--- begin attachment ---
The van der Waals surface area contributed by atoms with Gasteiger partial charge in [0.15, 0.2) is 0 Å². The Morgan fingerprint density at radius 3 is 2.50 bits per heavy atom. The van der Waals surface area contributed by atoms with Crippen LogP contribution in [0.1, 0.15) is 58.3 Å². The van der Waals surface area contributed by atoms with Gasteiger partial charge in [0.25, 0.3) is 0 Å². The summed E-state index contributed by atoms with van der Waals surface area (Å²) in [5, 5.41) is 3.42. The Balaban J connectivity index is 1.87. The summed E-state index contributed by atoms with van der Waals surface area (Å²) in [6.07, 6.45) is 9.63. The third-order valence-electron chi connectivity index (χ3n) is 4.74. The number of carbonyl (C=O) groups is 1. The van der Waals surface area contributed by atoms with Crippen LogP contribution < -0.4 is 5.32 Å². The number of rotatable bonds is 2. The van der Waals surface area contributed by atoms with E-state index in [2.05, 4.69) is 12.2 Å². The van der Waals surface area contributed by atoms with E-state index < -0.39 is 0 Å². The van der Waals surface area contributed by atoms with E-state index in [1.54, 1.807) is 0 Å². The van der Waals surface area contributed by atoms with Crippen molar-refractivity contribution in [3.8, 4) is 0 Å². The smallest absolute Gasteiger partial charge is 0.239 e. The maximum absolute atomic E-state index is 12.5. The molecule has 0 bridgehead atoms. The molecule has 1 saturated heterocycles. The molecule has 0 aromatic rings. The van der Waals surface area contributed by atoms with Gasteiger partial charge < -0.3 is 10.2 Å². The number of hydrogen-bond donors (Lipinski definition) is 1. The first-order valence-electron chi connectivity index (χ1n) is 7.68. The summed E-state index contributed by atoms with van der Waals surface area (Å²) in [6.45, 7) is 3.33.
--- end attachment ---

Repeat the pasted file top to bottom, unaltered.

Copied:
The van der Waals surface area contributed by atoms with Gasteiger partial charge in [0.15, 0.2) is 0 Å². The Morgan fingerprint density at radius 3 is 2.50 bits per heavy atom. The van der Waals surface area contributed by atoms with Crippen LogP contribution in [0.1, 0.15) is 58.3 Å². The van der Waals surface area contributed by atoms with Gasteiger partial charge in [0.25, 0.3) is 0 Å². The summed E-state index contributed by atoms with van der Waals surface area (Å²) in [5, 5.41) is 3.42. The Balaban J connectivity index is 1.87. The summed E-state index contributed by atoms with van der Waals surface area (Å²) in [6.07, 6.45) is 9.63. The third-order valence-electron chi connectivity index (χ3n) is 4.74. The number of carbonyl (C=O) groups is 1. The van der Waals surface area contributed by atoms with Crippen LogP contribution < -0.4 is 5.32 Å². The number of rotatable bonds is 2. The van der Waals surface area contributed by atoms with E-state index in [2.05, 4.69) is 12.2 Å². The van der Waals surface area contributed by atoms with E-state index < -0.39 is 0 Å². The van der Waals surface area contributed by atoms with E-state index in [1.54, 1.807) is 0 Å². The van der Waals surface area contributed by atoms with Crippen molar-refractivity contribution in [3.8, 4) is 0 Å². The smallest absolute Gasteiger partial charge is 0.239 e. The maximum absolute atomic E-state index is 12.5. The molecule has 0 bridgehead atoms. The molecule has 1 saturated heterocycles. The molecule has 0 aromatic rings. The van der Waals surface area contributed by atoms with Gasteiger partial charge < -0.3 is 10.2 Å². The number of hydrogen-bond donors (Lipinski definition) is 1. The first-order valence-electron chi connectivity index (χ1n) is 7.68. The summed E-state index contributed by atoms with van der Waals surface area (Å²) in [6.45, 7) is 3.33.